I like to do an underpainting on most works. My typical application is to use a hard pastel and lay in color in the basic shapes of the composition and then wash with 91% Alcohol. Once that dries – and it does rather quickly, I apply the soft pastels of the painting to the paper, leaving a bit of the color from the wash to peek through in the finished painting. Often the choice of color for the underpainting will be a complimentary color to pastel used on the final application.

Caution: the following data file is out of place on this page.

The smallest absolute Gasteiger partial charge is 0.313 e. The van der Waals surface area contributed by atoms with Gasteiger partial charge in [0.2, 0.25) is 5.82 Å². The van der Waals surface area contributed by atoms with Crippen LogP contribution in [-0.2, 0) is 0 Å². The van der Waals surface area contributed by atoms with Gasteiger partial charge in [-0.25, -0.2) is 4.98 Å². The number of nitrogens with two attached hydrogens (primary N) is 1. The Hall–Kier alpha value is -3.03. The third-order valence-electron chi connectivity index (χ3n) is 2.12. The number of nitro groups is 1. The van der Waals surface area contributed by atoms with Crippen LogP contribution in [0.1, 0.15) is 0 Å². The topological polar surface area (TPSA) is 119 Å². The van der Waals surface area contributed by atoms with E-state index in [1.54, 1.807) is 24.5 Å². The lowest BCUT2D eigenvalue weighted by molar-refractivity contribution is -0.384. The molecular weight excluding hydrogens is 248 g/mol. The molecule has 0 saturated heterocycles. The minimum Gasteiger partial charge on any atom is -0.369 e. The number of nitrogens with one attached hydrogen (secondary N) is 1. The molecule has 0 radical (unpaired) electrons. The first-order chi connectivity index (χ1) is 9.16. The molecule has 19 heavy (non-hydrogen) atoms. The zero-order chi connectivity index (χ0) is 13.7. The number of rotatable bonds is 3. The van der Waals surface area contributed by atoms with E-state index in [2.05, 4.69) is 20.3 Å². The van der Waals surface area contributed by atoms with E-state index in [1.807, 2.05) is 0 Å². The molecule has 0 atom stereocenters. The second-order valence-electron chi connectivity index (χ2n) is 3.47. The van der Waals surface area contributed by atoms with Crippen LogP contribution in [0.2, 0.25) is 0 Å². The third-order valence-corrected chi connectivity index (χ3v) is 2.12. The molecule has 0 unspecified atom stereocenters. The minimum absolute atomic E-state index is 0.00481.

I know some folks are using watercolor washes and oil paint washes, so I decided to give at least the oil paints a go for an underpainting. I know it needs to be quite thinned to not fill the tooth of the paper so the thinning substance should be something that expedites quick drying…like Gamsol. One day I was out away from studio and much supply and decided to use what I had. The linseed oil thins the paint very well, but doesn’t dry…for several days! NOT an option! I did have Turpnoid and that dried quickly and seemed to work nicely. I was shooting for some “runs” in the final painting and this achieved that effect. I will say that I put some pastel over the first underpainting once the linseed had dried (left a tacky surface on UArt paper) seemed to work…but my hesitation to judge it is that I wonder if the oily feature will bleed through the final coats of dry pastel. Compared to using the alcohol wash with the oil paint wash…I think I prefer the alcohol wash. Both tests were done on 600 UArt paper. My reason for the preference is I can get somewhat of a “run” with the alcohol and it dries really quickly. The quick dry is great for plein air work. I have also used it on PastelMat successfully. Another day I will use watercolor.